Patient Becomes Unconscious Mid-Flight - News - @

Patient Becomes Unconscious Mid-Flight

ABCs performed on the plane


Melody Gordon | | Thursday, February 16, 2012

The morning of Christmas Eve, Grace Tseng and her husband boarded a Delta flight from Memphis to Los Angeles to be with family for the holidays. Shortly after takeoff, Tseng began to feel ill.

"I told my husband, who was sitting beside me, 'I feel a little dizzy,' " said Tseng, a 52-year-old restaurant owner from Ripley, Miss.

Lt. Daniel Harris, a Memphis firefighter, was also on the flight, going to Los Angeles to be with his wife and children.

"It was a 3 1/2 -hour flight, but we were in the air for five minutes before everything started happening," said Harris, 39. "Over the intercom, a flight attendant asked if there was a doctor on board.

"They were all standing over her, and at that time I identified myself as a Memphis firefighter."

Tseng became unconscious in her seat. She later attributed the illness to motion sickness medicine she'd taken prior to boarding the flight.

Harris, members of the Delta flight crew and other passengers - including a nurse and a Chinese translator for Tseng's husband - had the emergency situation under control.

After making sure Tseng wasn't having a seizure, Harris said he performed the ABC's of emergency care - airway, breathing and circulation - or as it is more commonly known, basic life support or CPR. Tseng vomited and then it became clear to Harris that nothing was blocking her airways or preventing her from breathing.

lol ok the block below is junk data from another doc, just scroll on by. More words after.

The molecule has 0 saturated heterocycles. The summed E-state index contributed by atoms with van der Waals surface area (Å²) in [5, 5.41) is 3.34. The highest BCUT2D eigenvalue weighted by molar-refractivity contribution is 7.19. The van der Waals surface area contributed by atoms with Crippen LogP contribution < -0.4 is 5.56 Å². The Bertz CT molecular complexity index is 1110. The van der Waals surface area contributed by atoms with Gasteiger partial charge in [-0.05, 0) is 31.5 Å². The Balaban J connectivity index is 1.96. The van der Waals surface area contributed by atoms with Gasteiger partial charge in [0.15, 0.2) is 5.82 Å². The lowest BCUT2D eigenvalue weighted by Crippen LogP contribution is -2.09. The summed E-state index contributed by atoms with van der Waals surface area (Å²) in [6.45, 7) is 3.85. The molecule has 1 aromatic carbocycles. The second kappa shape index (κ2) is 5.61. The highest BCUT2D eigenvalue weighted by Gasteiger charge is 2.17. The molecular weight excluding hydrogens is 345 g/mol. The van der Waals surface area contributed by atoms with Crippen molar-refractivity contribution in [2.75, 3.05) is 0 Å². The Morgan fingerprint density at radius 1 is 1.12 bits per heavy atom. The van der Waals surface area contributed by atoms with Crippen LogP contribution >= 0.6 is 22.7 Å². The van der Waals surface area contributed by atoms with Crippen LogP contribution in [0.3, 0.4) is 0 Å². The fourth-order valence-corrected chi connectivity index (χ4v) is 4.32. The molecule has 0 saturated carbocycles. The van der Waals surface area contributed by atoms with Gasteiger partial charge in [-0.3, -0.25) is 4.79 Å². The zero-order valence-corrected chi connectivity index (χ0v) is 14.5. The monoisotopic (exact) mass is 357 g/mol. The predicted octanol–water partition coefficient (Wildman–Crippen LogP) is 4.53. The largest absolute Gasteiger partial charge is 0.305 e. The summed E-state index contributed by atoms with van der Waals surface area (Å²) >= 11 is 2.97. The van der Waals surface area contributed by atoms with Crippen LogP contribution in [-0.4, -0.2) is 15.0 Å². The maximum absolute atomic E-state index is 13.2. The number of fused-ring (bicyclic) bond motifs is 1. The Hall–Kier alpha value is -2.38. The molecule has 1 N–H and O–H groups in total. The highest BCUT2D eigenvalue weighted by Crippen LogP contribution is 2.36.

Flight attendants helped clean her up and when Tseng came to, she recalled "everyone was smiling."

"I stayed with her and held her hand for a while," said Harris. "I switched seats so I could sit next to her."

Delta spokeswoman Gina Laughlin provided a statement: "Delta crew members undergo rigorous training to handle a number of scenarios that may occur onboard. Our flight attendants and pilots aboard Flight 1715 demonstrated great professionalism in handling this medical emergency, and we sincerely appreciate their efforts."

Tseng's son, Luke, penned a letter of gratitude to Harris and the flight crew. "We have never met, and yet we are indebted to you because you saved the life of someone very dear to us. ... We would like to sincerely thank them (flight crew and passengers), and also each one of you, for your calmness and care. Our family was able to enjoy a blessed holiday in Los Angeles thanks to all of you."

Luke said via e-mail that the family "found out about the event right after they got off of the plane and my sister picked them up. As my sister was walking them out of the airport, they began to tell her the story."

Harris, who has been with the Memphis Fire Department for 16 years and is stationed in Frayser, said he has been in similar situations in restaurants and with car accidents, but "never on a plane."

Everything was OK upon Tseng's return to Memphis, but her ailment on Christmas Eve remains somewhat of a mystery.

"When we were coming back I was so scared, but I was fine. I didn't get sick at all; I still don't know why. The only thing I can think of was the motion sickness medicine."

This was the Tseng's second time going to Los Angeles, according to Luke, and they may turn it into a yearly holiday trip despite the incident this past Christmas Eve. Still, Tseng is grateful for the people on the plane, many whose names she didn't even know.

"I cannot thank them enough for saving my life," she said.

"The other people on the plane were all, 'He's a hero.' I was just doing my job. Even though I wasn't working," said Harris.

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